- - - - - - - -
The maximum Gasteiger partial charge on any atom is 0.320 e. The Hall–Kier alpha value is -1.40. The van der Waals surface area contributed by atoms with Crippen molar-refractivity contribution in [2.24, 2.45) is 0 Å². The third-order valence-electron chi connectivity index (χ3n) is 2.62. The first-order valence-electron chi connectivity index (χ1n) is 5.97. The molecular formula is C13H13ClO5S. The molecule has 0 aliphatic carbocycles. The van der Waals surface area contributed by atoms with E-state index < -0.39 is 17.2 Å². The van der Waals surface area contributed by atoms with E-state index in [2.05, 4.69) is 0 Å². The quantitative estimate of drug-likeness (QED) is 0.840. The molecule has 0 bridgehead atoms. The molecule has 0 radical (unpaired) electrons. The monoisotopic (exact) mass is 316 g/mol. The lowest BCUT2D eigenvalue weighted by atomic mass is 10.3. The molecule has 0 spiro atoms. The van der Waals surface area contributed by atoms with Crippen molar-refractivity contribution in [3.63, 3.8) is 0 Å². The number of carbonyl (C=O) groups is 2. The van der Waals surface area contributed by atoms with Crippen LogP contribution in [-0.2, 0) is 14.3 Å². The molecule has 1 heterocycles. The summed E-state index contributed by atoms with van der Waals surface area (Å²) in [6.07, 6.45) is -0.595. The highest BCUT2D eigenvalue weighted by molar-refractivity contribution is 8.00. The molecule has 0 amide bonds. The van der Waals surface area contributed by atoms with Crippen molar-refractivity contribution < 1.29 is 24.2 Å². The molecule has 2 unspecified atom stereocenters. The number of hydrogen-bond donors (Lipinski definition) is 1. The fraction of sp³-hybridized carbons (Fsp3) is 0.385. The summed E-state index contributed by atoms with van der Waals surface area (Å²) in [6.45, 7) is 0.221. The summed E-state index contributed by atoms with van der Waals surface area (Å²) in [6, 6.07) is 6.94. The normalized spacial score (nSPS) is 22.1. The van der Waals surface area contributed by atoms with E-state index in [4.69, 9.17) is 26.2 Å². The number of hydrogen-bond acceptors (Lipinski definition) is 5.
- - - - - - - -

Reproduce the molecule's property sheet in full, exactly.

The maximum Gasteiger partial charge on any atom is 0.320 e. The Hall–Kier alpha value is -1.40. The van der Waals surface area contributed by atoms with Crippen molar-refractivity contribution in [2.24, 2.45) is 0 Å². The third-order valence-electron chi connectivity index (χ3n) is 2.62. The first-order valence-electron chi connectivity index (χ1n) is 5.97. The molecular formula is C13H13ClO5S. The molecule has 0 aliphatic carbocycles. The van der Waals surface area contributed by atoms with E-state index < -0.39 is 17.2 Å². The van der Waals surface area contributed by atoms with E-state index in [2.05, 4.69) is 0 Å². The quantitative estimate of drug-likeness (QED) is 0.840. The molecule has 0 bridgehead atoms. The molecule has 0 radical (unpaired) electrons. The monoisotopic (exact) mass is 316 g/mol. The lowest BCUT2D eigenvalue weighted by atomic mass is 10.3. The molecule has 0 spiro atoms. The van der Waals surface area contributed by atoms with Crippen molar-refractivity contribution in [3.63, 3.8) is 0 Å². The number of carbonyl (C=O) groups is 2. The van der Waals surface area contributed by atoms with Crippen LogP contribution in [-0.2, 0) is 14.3 Å². The molecule has 1 heterocycles. The summed E-state index contributed by atoms with van der Waals surface area (Å²) in [6.07, 6.45) is -0.595. The highest BCUT2D eigenvalue weighted by molar-refractivity contribution is 8.00. The molecule has 0 amide bonds. The van der Waals surface area contributed by atoms with Crippen molar-refractivity contribution < 1.29 is 24.2 Å². The molecule has 2 unspecified atom stereocenters. The number of hydrogen-bond donors (Lipinski definition) is 1. The fraction of sp³-hybridized carbons (Fsp3) is 0.385. The summed E-state index contributed by atoms with van der Waals surface area (Å²) in [6.45, 7) is 0.221. The summed E-state index contributed by atoms with van der Waals surface area (Å²) in [6, 6.07) is 6.94. The normalized spacial score (nSPS) is 22.1. The van der Waals surface area contributed by atoms with E-state index in [4.69, 9.17) is 26.2 Å². The number of hydrogen-bond acceptors (Lipinski definition) is 5.